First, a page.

“In the garden, the land is made better and so is the gardener. ” -Robert Rodale

A beautiful garden was already established when we arrived at the farm, but I’ve been spending a lot more time out there this past week. Thanks to the rain that comes every afternoon at this time of year, my herbs are flourishing right alongside the weeds. It’s a bit overwhelming to look out and see how much needs to be done each day, but also a pleasure to cook with things we’ve grown ourselves. This little reference book has been a helpful guide to getting started, but of course, the tropical climate in Hawaii is quite unique. I have much to learn!

In Loving Memory of Evelyn Hertle, My Great Grandmother, immortalized in my imagination through this tale of family lore.

She lay awake. The mountain of her husband snored softly beside her. The crickets and frogs whirred contentedly. She turned over on her side, the springs creaking beneath her. She heard every sound that stirred the thick air. The occasional crunch of tires on the gravel road as a lonesome truck rolled by. The rustle of the leaves, the swish of owl wings.

Tomorrow she would harvest. She had been waiting for weeks, checking the patch fastidiously. Keeping the weeds down, watering when it went a few too many days without rain. Pulling off slugs. But tomorrow it would finally be ready. The corn had swelled and plumped in the sunshine. Tomorrow, she’d cut down the stalks, taller than she was. She’d pull off the ears and toss the spent plants back into the field.

Tomorrow, she’d have several large baskets to shuck on the porch and boil in the big silver pot for supper. She loved opening the ears- the pleasant crinkling sound as you pulled the fibrous husk away from the cob and the tidy rows of plump corn kernels lined up so neat, like money in a counting house. And the color of those little kernels, a luminous pale yellow,  glowing like fresh churned butter. And once the water boils, she’d toss them in for three minutes and out they’d come, sweet and tender and juicy, more delicious than if she’d slaved all day. And butter slathered on, dripping down everybody’s chins and elbows at the red picnic table. And plenty. Tomorrow, everyone could have their fill. She waited for that easy, happy day all through the bitter winter and muddy spring and buggy summer nights. And tomorrow it would come.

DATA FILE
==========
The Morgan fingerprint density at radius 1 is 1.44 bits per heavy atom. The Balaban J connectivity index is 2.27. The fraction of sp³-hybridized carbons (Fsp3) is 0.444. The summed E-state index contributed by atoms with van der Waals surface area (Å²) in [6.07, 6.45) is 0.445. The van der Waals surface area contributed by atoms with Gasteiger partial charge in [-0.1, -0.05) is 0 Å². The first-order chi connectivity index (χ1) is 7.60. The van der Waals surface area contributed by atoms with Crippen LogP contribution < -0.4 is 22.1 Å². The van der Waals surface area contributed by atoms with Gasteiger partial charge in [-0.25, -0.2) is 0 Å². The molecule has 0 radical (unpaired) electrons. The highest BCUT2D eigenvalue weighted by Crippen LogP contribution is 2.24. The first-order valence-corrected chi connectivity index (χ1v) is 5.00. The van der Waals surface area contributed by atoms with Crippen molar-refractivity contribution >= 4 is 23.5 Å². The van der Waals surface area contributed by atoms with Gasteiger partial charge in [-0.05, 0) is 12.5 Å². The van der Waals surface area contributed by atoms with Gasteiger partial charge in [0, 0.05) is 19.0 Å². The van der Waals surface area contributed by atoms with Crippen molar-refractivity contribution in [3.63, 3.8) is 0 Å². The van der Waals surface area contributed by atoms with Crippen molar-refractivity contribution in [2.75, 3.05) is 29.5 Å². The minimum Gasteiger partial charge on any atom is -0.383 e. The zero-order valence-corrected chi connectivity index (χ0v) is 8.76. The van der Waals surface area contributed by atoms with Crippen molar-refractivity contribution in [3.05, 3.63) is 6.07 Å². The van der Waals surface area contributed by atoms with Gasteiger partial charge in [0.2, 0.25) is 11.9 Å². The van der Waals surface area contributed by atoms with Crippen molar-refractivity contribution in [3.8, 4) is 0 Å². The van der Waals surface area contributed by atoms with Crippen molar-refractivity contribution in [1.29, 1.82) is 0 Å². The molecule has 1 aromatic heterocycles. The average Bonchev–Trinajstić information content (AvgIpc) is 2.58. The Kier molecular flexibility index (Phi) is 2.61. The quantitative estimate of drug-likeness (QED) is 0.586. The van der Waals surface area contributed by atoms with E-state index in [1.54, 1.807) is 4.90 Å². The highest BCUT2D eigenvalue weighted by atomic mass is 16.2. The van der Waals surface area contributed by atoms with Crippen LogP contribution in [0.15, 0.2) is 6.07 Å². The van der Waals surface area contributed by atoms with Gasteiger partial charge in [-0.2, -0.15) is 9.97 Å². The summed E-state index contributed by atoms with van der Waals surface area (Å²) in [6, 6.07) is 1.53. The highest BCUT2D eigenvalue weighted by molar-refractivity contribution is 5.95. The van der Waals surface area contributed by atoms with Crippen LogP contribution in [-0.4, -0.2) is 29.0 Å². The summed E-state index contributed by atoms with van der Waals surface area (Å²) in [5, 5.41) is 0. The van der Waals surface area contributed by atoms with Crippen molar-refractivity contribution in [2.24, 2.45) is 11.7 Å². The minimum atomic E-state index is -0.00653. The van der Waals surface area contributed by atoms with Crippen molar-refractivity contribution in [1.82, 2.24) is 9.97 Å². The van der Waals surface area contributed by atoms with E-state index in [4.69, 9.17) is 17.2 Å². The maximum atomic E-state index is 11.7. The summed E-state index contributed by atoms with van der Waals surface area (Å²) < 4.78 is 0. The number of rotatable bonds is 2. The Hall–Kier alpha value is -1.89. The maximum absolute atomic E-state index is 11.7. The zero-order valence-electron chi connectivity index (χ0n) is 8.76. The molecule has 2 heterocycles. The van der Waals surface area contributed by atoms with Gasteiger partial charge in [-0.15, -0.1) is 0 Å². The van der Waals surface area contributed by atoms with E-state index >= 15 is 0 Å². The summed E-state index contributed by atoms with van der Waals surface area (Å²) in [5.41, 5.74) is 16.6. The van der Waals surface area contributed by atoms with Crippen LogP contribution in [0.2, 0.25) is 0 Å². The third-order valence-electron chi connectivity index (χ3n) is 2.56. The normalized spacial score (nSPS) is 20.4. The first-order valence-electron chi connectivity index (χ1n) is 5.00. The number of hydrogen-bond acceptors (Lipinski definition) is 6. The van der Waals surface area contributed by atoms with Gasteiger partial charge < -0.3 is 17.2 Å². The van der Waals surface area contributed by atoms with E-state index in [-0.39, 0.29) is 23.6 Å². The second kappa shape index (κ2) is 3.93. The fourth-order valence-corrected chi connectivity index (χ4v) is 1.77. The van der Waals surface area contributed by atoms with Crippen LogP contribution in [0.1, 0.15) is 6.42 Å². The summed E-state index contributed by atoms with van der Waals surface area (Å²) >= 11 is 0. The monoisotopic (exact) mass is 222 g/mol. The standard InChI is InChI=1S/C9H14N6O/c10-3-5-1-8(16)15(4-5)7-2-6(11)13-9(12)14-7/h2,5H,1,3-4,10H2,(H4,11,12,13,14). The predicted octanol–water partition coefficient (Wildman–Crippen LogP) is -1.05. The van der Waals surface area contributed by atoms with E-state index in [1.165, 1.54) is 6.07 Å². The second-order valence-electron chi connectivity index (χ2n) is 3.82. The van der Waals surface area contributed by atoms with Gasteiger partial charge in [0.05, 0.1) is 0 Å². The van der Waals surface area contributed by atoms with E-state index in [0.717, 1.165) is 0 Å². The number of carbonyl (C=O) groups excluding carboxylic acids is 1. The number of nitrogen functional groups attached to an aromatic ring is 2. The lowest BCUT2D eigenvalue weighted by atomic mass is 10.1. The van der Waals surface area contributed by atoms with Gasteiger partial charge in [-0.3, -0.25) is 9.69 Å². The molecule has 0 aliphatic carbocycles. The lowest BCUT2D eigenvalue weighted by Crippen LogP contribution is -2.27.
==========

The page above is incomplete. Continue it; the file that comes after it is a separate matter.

Just then, a sharp crack. A stalk snapping.

She flashed out of bed and down the stairs. Stepped right into those rubber galoshes by the front door. Grabbed the pitchfork leaning up against the side of the house and sneaked up on the patch. The tassels of the corn swayed in the starlight. She saw the red and white flash of eyes in the dark. He’d come. She’d known he would.

She wasn’t very close, but he’d scented her. He froze.

“Come on out of there,” she said, real low. It came out as a growl.

His tiny black hands were full of plump, green ears of corn, his coarse tail puffed in surprise.

“We meet again,” she said. The pitchfork was pointed at him already, as if it had its own will. “That’s mine,” she warned. “All of it.”

Everything had gone very still. The crickets and frogs had stopped. The breeze had stopped. There weren’t even mosquitoes this time of night. It was the stars shining down and her staring at him and him staring at her. He looked like a cartoon thief, with that black mask across his eyes and the tail lined with prison stripes.

And then it all happened at once. “Get!” she screamed. He bolted, dropping the corn as he ran. He was slipping away from her, so much faster into the black night. He was already 10 yards off.

She planted her feet, one just in front of the other, the way you do to hit a baseball. Held the pitchfork right in the middle of the handle, close by her ear, like a javelin thrower from ancient Greece. And with a cry that felt as if it were pulled from the ground beneath her up into her belly and right through the pointed ends of the iron fork, she launched it with all her might.

There was a dull thud and a sharp cry, like a baby with colic. Angry. Shocked.

She couldn’t quite make out the scene in the darkness. It had been a long shot. Maybe she’d only grazed it. She came nearer.

The pitchfork had pinned the thief against the side of the barn, skewered him right through the middle. He struggled a little now, but they both knew it was all over.

Until next summer anyhow.